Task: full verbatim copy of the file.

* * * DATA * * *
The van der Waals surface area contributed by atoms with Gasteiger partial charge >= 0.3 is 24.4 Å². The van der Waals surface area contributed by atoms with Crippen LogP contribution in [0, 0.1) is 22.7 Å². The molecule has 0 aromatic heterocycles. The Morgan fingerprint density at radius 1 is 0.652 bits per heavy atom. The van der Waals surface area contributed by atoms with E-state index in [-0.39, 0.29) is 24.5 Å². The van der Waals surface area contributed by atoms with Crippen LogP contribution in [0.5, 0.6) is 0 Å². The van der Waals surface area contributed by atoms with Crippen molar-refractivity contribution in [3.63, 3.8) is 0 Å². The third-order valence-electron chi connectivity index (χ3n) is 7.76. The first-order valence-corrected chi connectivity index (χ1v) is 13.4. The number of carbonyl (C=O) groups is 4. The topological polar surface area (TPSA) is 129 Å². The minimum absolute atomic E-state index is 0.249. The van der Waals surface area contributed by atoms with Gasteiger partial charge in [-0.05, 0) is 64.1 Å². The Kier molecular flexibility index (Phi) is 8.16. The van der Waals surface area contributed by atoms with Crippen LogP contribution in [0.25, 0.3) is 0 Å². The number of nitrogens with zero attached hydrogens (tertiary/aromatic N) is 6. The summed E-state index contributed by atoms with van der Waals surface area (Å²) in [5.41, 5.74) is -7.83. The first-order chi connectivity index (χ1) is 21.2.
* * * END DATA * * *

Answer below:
The van der Waals surface area contributed by atoms with Gasteiger partial charge >= 0.3 is 24.4 Å². The van der Waals surface area contributed by atoms with Crippen LogP contribution in [0, 0.1) is 22.7 Å². The molecule has 0 aromatic heterocycles. The Morgan fingerprint density at radius 1 is 0.652 bits per heavy atom. The van der Waals surface area contributed by atoms with E-state index in [-0.39, 0.29) is 24.5 Å². The van der Waals surface area contributed by atoms with Crippen LogP contribution in [0.5, 0.6) is 0 Å². The van der Waals surface area contributed by atoms with Crippen molar-refractivity contribution in [3.63, 3.8) is 0 Å². The third-order valence-electron chi connectivity index (χ3n) is 7.76. The first-order valence-corrected chi connectivity index (χ1v) is 13.4. The number of carbonyl (C=O) groups is 4. The topological polar surface area (TPSA) is 129 Å². The minimum absolute atomic E-state index is 0.249. The van der Waals surface area contributed by atoms with Gasteiger partial charge in [-0.05, 0) is 64.1 Å². The Kier molecular flexibility index (Phi) is 8.16. The van der Waals surface area contributed by atoms with Crippen LogP contribution in [0.25, 0.3) is 0 Å². The number of nitrogens with zero attached hydrogens (tertiary/aromatic N) is 6. The summed E-state index contributed by atoms with van der Waals surface area (Å²) in [5.41, 5.74) is -7.83. The first-order chi connectivity index (χ1) is 21.2.